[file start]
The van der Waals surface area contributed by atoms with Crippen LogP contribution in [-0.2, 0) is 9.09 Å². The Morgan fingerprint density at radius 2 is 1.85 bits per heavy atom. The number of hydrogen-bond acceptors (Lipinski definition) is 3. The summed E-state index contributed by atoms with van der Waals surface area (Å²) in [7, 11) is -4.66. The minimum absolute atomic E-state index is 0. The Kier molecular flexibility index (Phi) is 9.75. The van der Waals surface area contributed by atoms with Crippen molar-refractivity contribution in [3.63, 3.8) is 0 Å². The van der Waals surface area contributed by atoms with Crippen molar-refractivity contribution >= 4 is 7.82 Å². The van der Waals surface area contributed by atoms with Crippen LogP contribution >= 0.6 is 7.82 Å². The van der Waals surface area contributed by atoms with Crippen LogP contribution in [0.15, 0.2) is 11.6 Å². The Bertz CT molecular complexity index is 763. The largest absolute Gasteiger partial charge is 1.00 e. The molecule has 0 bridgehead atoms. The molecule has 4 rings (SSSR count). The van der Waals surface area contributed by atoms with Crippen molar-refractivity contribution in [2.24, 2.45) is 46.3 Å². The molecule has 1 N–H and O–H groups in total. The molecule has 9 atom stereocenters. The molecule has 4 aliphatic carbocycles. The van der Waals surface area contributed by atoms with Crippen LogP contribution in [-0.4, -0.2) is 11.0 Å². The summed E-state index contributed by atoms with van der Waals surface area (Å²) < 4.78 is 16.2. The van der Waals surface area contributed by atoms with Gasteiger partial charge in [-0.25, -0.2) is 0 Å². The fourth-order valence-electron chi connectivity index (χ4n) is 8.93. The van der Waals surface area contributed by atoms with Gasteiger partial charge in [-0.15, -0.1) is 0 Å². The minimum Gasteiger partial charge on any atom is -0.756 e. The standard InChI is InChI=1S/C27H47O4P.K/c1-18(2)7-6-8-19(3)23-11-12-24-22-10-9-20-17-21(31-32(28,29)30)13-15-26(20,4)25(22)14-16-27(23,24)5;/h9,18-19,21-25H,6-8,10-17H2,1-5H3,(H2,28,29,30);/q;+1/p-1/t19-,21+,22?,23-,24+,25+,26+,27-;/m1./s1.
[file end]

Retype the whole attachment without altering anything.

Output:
The van der Waals surface area contributed by atoms with Crippen LogP contribution in [-0.2, 0) is 9.09 Å². The Morgan fingerprint density at radius 2 is 1.85 bits per heavy atom. The number of hydrogen-bond acceptors (Lipinski definition) is 3. The summed E-state index contributed by atoms with van der Waals surface area (Å²) in [7, 11) is -4.66. The minimum absolute atomic E-state index is 0. The Kier molecular flexibility index (Phi) is 9.75. The van der Waals surface area contributed by atoms with Crippen molar-refractivity contribution in [3.63, 3.8) is 0 Å². The van der Waals surface area contributed by atoms with Crippen molar-refractivity contribution >= 4 is 7.82 Å². The van der Waals surface area contributed by atoms with Crippen LogP contribution >= 0.6 is 7.82 Å². The van der Waals surface area contributed by atoms with Crippen LogP contribution in [0.15, 0.2) is 11.6 Å². The Bertz CT molecular complexity index is 763. The largest absolute Gasteiger partial charge is 1.00 e. The molecule has 0 bridgehead atoms. The molecule has 4 rings (SSSR count). The van der Waals surface area contributed by atoms with Crippen molar-refractivity contribution in [2.24, 2.45) is 46.3 Å². The molecule has 1 N–H and O–H groups in total. The molecule has 9 atom stereocenters. The molecule has 4 aliphatic carbocycles. The van der Waals surface area contributed by atoms with Crippen LogP contribution in [-0.4, -0.2) is 11.0 Å². The summed E-state index contributed by atoms with van der Waals surface area (Å²) < 4.78 is 16.2. The van der Waals surface area contributed by atoms with Gasteiger partial charge in [-0.25, -0.2) is 0 Å². The fourth-order valence-electron chi connectivity index (χ4n) is 8.93. The van der Waals surface area contributed by atoms with Gasteiger partial charge in [-0.15, -0.1) is 0 Å². The minimum Gasteiger partial charge on any atom is -0.756 e. The standard InChI is InChI=1S/C27H47O4P.K/c1-18(2)7-6-8-19(3)23-11-12-24-22-10-9-20-17-21(31-32(28,29)30)13-15-26(20,4)25(22)14-16-27(23,24)5;/h9,18-19,21-25H,6-8,10-17H2,1-5H3,(H2,28,29,30);/q;+1/p-1/t19-,21+,22?,23-,24+,25+,26+,27-;/m1./s1.